Every hope I held onto was torn into shreds.

The day before, I had been in the emergency room, trying to make it another twenty four hours. I just had to hold onto this hope. I had to hold on. I told myself I had to.

When it became all too clear that this doctor was not going to help me in any way, I felt all this hope slip away.

He mentioned hysterectomy, but then refused to do the surgery. I was desperate for any relief. He said “yeah, we can do a hysterectomy, but I won’t do it.” He told me that I was “too young” and that the full hysterectomy would make my life worse. He told me that my breasts would sag because a hysterectomy would put my body into menopause.

He gave me no long term options. He threw a new prescription at me.

I walked into the hallway after the appointment, shaking, ready to break and asked him:

“Will you even consider doing a laparoscopy to treat endometriosis?”

His reply? “No, not at all.”

I walked out of that building with my sister, trying so hard to hold on. I was breaking down from the inside out.

No one cared. No one wanted to help me.

I was already passing time until the next time I had to go to the ER.

I was waiting for the moment where I passed out from bleeding so heavily for so long.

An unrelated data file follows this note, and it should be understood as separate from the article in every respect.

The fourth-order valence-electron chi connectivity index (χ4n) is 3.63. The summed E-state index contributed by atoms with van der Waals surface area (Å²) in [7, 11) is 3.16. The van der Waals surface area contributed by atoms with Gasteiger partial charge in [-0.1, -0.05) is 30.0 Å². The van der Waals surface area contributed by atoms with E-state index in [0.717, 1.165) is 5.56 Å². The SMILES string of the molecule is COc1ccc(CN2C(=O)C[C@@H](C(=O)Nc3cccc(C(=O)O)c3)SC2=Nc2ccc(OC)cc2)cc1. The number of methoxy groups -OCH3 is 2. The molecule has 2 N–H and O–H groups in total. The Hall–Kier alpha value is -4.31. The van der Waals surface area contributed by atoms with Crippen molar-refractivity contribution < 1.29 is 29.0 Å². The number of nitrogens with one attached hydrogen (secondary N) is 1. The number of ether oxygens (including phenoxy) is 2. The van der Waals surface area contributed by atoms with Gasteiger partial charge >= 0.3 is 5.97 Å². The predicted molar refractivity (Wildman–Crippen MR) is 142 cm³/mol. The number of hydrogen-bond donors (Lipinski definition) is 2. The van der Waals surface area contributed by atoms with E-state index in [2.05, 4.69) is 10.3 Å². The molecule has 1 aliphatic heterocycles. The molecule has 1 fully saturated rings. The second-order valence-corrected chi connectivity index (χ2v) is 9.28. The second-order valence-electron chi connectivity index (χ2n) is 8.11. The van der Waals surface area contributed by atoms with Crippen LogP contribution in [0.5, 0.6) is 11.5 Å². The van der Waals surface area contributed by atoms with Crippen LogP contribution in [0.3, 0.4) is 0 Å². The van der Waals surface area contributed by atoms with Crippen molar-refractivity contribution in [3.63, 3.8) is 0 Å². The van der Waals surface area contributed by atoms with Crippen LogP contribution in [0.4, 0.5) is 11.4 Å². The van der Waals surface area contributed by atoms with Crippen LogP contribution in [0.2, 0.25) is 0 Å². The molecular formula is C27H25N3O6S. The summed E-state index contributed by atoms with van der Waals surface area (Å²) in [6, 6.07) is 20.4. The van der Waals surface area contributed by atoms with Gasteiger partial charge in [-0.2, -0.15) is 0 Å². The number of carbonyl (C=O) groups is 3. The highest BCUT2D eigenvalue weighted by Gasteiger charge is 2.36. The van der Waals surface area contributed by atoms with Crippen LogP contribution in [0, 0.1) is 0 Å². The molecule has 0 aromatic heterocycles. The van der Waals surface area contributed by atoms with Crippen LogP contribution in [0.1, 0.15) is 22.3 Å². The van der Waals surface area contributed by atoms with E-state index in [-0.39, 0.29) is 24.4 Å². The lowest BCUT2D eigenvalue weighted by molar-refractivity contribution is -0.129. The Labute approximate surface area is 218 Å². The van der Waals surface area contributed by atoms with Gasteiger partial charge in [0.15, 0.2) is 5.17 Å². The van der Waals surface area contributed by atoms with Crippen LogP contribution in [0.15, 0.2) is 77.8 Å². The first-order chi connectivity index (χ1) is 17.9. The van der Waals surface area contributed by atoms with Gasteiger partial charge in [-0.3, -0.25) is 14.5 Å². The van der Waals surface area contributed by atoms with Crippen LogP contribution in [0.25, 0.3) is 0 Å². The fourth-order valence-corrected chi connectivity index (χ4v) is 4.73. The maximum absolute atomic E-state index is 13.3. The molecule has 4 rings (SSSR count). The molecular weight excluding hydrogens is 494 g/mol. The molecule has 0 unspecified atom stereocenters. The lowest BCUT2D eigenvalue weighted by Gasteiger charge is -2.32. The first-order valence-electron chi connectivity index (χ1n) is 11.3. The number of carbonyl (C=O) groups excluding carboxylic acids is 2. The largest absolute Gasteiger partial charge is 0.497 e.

I was waiting for the next moment where the pain was so severe I threw up.

This had become my life.

I had been fighting for so long, and I didn’t want to live this way anymore.

warrior

365 days later . . .

I am still fighting.

I am counting down the next two weeks until I go in for a laparoscopy.

I fought for an entire year to get to where I am now.

I’ve had to cancel plans. I’ve been in and out of the ER. I’ve had doctor after doctor tell me they can’t help me. I’ve had a doctor who called me fat, and basically put up roadblock after roadblock, making it clear she had no intention to give me a long term plan.

I’ve watched my entire quality of life slip away.

It’s gone.

With two weeks until surgery, it all still seems to surreal. It doesn’t seem like this is my life. It doesn’t seem like that I finally found a doctor who listened to me, who wants to help me live again. I sat on the exam table that morning, crying into a wad of tissue while she listened to me.

She gave me options.

She didn’t dismiss my pain and tell me that motrin and aleve would solve all the pain.

She listened. She cared.

With her and my surgical coordinator, I am getting ready for surgery.